[5] Benotti, M.J. and Brownawell, B.J. (2009) Microbial Degradation of Pharmaceuticals in Estuarine and Coastal Seawater. Environmental Pollution, 157, 994-1002.
[6] Belhaj, D., Baccar, R., Jaabiri, I., Bouzid, J., Kallel, M., Ayadi, H. and Zhou, J.L. (2015) Fate of Selected Estrogenic Hormones in an Urban Sewage Treatment Plant in Tunisia (North Africa). Science of the Total Environment, 505, 154-160.
[7] Ekpeghere, K.I., Lee, J.W., Kim, H.Y., Shin, S.K. and Oh, J.E. (2017) Determination and Characterization of Pharmaceuticals in Sludge from Municipal and Livestock Wastewater Treatment Plants. Chemosphere, 168, 1211-1221.
[8] Gao, L., Shi, Y., Li, W., Niu, H., Liu, J. and Cai, Y. (2012) Occurrence of Antibiotics in Eight Sewage Treatment Plants in Beijing, China. Chemosphere, 86, 665-671.
[9] Huang, J.J., Hu, H.Y., Tang, F., Li, Y., Lu, S.Q. and Lu, Y. (2011) Inactivation and Reactivation of Antibiotic Resistant Bacteria by Chlorination in Secondary Effluents of a Municipal Wastewater Treatment Plant. Water Research, 45, 2775-2781.
[10] Zhu, Y.G., Johnson, T.A., Su, J.Q., Qiao, M., Guo, G.X. and Stedtfeld, R.D. (2013) Diverse and Abundant Antibiotic Resistance Genes in Chinese Swine Farms. Proceedings of the National Academy of Sciences of the United States of America, 110, 3435-3440.
[11] Daughton, C.G. and Ternes, T.A. (1999) Pharmaceuticals and Personal Care Products in the Environment: Agents of Subtle Change? Environmental Health Perspectives, 107, 907-938.
[12] Papageorgiou, M., Kosma, C. and Lambropoulou, D. (2016) Seasonal Occurrence, Removal, Mass Loading and Environmental Risk Assessment of 55 Pharmaceuticals and Personal Care Products in a Municipal Wastewater Treatment Plant in Central Greece. Science of the Total Environment, 543, 547-569.
[13] Blair, B.D., Crago, J.P., Hedman, C.J. and Klaper, R.D. (2013) Pharmaceuticals and Personal Care Products Found in the Great Lakes above Concentrations of Environmental Concern. Chemosphere, 93, 2116-2123.
[14] Rubirola, A., Llorca, M., Rodriguez-Mozaz, S., Casas, N., Rodriguez-Roda, I. and Barceló, D. (2014) Characterization of Metoprolol Biodegradation and Its Transformation Products Generated in Activated Sludge Batch Experiments and in Full Scale WWTPs. Water Research, 63, 21-32.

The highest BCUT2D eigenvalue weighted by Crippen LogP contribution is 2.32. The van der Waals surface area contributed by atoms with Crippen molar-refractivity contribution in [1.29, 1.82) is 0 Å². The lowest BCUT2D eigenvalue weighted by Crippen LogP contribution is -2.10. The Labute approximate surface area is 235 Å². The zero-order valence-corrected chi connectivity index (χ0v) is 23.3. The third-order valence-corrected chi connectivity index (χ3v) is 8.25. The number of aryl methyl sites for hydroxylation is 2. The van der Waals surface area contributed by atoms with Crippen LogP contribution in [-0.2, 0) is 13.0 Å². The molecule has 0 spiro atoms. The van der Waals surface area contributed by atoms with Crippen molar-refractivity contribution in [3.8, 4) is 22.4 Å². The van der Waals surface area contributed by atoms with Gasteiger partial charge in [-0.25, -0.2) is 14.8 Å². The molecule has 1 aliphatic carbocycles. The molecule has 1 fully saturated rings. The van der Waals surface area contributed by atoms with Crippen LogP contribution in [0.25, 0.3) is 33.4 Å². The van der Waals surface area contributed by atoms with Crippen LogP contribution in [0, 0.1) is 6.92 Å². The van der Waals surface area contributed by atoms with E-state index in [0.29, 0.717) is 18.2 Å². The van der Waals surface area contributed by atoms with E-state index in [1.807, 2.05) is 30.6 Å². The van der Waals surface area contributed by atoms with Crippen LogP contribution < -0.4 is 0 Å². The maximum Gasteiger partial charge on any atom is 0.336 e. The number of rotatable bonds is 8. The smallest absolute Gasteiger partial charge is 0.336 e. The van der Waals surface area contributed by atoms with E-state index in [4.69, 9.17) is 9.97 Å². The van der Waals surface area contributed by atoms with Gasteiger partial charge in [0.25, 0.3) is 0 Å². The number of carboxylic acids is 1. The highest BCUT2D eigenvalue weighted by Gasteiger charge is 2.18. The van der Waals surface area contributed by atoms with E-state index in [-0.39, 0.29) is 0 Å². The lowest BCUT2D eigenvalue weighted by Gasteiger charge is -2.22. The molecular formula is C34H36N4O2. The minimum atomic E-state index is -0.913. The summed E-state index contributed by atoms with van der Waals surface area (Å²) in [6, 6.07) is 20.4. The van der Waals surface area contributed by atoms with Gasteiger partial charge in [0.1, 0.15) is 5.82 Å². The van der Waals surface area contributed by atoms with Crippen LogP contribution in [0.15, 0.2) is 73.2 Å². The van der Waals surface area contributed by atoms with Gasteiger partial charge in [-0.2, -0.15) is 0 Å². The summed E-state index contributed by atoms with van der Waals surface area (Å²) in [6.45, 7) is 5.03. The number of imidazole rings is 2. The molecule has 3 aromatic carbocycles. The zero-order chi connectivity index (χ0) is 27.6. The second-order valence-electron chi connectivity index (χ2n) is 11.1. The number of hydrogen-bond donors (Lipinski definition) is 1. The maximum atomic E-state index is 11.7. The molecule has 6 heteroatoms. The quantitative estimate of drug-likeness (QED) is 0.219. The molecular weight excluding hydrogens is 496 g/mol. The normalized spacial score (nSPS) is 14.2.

[15] Richmond, E.K., Grace, M.R., Kelly, J.J., Reisinger, A.J., Rosi, E.J. and Walters, D.M. (2017) Pharmaceuticals and Personal Care Products (PPCPs) Are Ecological Disrupting Compounds (EcoDC). Elementa: Science of the Anthropocene, 5, 66.
[16] Caldas, S.S., Rombaldi, C., De Oliveira Arias, J.L., Marube, L.C. and Primel, E.G. (2016) Multi-Residue Method for Determination of 58 Pesticides, Pharmaceuticals and Personal Care Products in Water Using Solvent Demulsification Dispersive Liquid-Liquid Microextraction Combined with Liquid Chromatography-Tandem Mass Spectrometry. Talanta, 146, 676-688.
[17] De, V., Gaffney, J., Almeida, C.M.M., Rodrigues, A., Ferreira, E., Jo-Ao Benoliel, M., Eepal, S.A., et al. (2015) Occurrence of Pharmaceuticals in a Water Supply System and Related Human Health Risk Assessment.
[18] Deo, R.P. (2014) Pharmaceuticals in the Surface Water of the USA: A Review. Current Environmental Health Reports, 1, 113-122.
[19] Ebele, A.J., Abou-Elwafa Abdallah, M. and Harrad, S. (2017) Pharmaceuticals and Personal Care Products (PPCPs) in the Freshwater Aquatic Environment. Emerging Contaminants, 3, 1-16.
[20] Madikizela, L.M., Tavengwa, N.T. and Chimuka, L. (2017) Status of Pharmaceuticals in African Water Bodies: Occurrence, Removal and Analytical Methods. Journal of Environmental Management, 193, 211-220.
[21] Daughton, C. (2007) Green Pharmacy: Preventing Pharmaceutical Pollution. Journal of Ecology and Toxicology, 4-13.
[22] Riemenschneider, C., Al-Raggad, M., Moeder, M., Seiwert, B., Salameh, E. and Reemtsma, T. (2016) Pharmaceuticals, Their Metabolites and Other Polar Pollutants in Field-Grown Vegetables Irrigated with Treated Municipal Wastewater. Journal of Agricultural and Food Chemistry, 64, 5784-5792.
[23] Sui, Q., Zhao, W., Cao, X., Lu, S., Qiu, Z., Gu, X. and Yu, G. (2017) Pharmaceuticals and Personal Care Products in the Leachates from a Typical Landfill Reservoir of Municipal Solid Waste in Shanghai, China: Occurrence and Removal by a Full-Scale Membrane Bioreactor. Journal of Hazardous Materials, 323, 99-108.
[24] Ekberg, B.M.P. and Pletsch, B.A. (2011) Pharmaceuticals and Personal Care Products (PPCPs) in the Streams and Aquifers of the Great Miami River Basin. The Miami Conservancy District.
[25] Focazio, M.J., Kolpin, D.W., Barnes, K.K., Furlong, E.T., Meyer, M.T., Zaugg, S.D., Barber, L.B. and Thurman, M.E. (2008) A National Reconnaissance for Pharmaceuticals and Other Organic Wastewater Contaminants in the United States-II) Untreated Drinking Water Sources. Science of the Total Environment, 402, 201-216.
[26] Kolpin, D.W., Furlong, E.T., Meyer, M.T., Thurman, E.M., Zaugg, S.D., Barber, L.B. and Buxton, H.T. (2002) Pharmaceuticals, Hormones and Other Organic Wastewater Contaminants in U.S. Streams, 1999-2000: A National Reconnaissance. Environmental Science & Technology, 36, 1202-1211.
[27] Sgroi, M., Roccaro, P., Korshin, G.V., Greco, V., Sciuto, S., Anumol, T., Snyder, S.A. and Vagliasindi, F.G.A. (2017) Use of Fluorescence EEM to Monitor the Removal of Emerging Contaminants in Full Scale Wastewater Treatment Plants. Journal of Hazardous Materials, 323, 367-376.
[28] de Wilt, A., van Gijn, K., Verhoek, T., Vergnes, A., Hoek, M., Rijnaarts, H. and Langenhoff, A. (2018) Enhanced Pharmaceutical Removal from Water in a Three Step Bio-Ozone-Bio Process. Water Research, 138, 97-105.